This is the first in a series of reports on initiatives funded through the budget of The Episcopal Church in its grants to Mission Enterprise Zones.Â
The Episcopal Development Agency of Thomasville is a new initiative in the Diocese of Georgia combiningÂ three Episcopal Churches in common mission. The community development work is all the more important as the three congregations came about through painful divisions. Good Shepherd was founded in 1894 after African Americans no longer felt welcome to worship at St. Thomas. Then in 1981, Episcopalians concerned about the ordination of women and prayer book revisions founded All Saints, which is a 1928 Prayer Book Parish. These divisions within the church occured in a town that experienced its own racial and socio-economic divisions.
In recent years, members of All Saints, Good Shepherd, and St. Thomas Churches had increasingly come together and in 2013 they combined their efforts through founding EDAT to address the needs of the impoverished and primarily African-American neighborhood which surrounds Good Shepherd. Members of the parishes and the community are working together to help the residents develop a plan to help themselves-a plan that will initially allow them to address neighborhood hunger, and later, empower them to address many of the other issues that are facing their inner-city community.
The Oak Street Community Garden became one of EDAT’s first initiatives. This garden gained funding through a United Thank Offering Grant which helped in hiring a Garden Supervisor. In 2014, the Garden fed more than 40 families while educating the community on gardening practices.
EDAT’s other initiative currently underway is the Enrichment Program developed in collaboration with the Thomasville Community Resource Center (TCRC). This Enrichment Program began with a summer camp and continues with an after school program also held on the Good Shepherd grounds. The program, which currently has 40 children, is open to those ages 6 through 12 four days a week. The curriculum, which includes academic enrichment in math, science, and reading, volunteer work in EDAT’s community garden, and exposure to the arts, serves children from a variety of Thomasville neighborhoods and socioeconomic backgrounds.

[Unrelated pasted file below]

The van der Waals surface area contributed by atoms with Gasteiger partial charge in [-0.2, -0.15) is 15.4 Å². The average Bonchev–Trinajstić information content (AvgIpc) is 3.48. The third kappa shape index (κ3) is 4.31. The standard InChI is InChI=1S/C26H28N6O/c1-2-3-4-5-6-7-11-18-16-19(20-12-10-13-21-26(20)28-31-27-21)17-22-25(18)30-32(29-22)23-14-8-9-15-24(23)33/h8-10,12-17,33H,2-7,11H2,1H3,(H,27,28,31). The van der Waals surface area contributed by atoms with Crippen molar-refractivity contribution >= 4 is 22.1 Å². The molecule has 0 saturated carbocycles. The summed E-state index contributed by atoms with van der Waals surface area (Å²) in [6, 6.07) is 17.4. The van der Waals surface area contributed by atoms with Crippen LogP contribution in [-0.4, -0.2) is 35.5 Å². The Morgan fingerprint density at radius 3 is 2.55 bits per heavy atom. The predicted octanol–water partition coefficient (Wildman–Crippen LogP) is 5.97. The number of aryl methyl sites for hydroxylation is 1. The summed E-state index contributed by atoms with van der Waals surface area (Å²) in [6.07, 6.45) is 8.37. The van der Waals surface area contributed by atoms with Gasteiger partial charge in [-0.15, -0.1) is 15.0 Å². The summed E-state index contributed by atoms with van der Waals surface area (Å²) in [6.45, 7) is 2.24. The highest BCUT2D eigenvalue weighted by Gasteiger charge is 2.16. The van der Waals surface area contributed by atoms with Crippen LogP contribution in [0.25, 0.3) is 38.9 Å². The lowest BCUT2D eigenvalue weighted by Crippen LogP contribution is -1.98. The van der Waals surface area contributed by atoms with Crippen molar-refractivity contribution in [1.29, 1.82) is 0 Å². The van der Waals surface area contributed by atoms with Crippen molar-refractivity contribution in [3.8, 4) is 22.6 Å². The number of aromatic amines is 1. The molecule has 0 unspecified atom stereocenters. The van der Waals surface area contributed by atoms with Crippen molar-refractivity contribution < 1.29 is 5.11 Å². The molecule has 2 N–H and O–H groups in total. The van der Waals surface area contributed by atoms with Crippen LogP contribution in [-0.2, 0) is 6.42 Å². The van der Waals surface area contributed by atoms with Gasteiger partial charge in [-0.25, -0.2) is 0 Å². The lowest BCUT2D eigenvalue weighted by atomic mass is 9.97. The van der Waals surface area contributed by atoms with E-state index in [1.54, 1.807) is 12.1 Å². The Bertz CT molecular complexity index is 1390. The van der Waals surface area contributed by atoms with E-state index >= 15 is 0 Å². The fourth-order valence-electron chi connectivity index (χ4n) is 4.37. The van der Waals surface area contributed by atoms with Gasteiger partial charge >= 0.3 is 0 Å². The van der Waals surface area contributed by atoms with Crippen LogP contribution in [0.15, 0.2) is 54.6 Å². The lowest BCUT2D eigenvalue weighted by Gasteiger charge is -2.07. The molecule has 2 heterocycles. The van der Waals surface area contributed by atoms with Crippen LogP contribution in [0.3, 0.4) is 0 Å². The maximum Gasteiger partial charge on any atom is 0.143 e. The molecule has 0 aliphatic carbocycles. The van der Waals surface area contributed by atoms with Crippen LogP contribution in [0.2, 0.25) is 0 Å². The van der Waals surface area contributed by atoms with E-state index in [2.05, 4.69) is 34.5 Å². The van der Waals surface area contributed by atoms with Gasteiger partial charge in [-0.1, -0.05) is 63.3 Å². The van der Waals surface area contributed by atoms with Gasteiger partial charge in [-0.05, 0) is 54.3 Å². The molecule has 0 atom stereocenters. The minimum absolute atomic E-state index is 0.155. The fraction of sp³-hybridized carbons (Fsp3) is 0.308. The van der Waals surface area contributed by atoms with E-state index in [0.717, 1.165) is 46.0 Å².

In 2014, a Mission Enterprise Zone Grant assisted EDAT in hiring Keith Jenkins as its first Executve Director. Jenkins is a Thomasville native with a degree in social work who has family living in the community near Good Shepherd. Since coming on board, he completed a door to door needs assessment, interviewing the community about how EDAT can assist them in developing their neighborhood.
The grants from UTO and the Mission Enterprise Zone have been more than matched by sustained local giving to the development agency. The EDAT Board, comprised of equal representation from the three founding congregations, is working from the needs assessment to continue its work in partnering with community members on development work. Future plans include job training. A video report on the work of EDAT uses interviews with many of the partners to tell the story of this community development agency.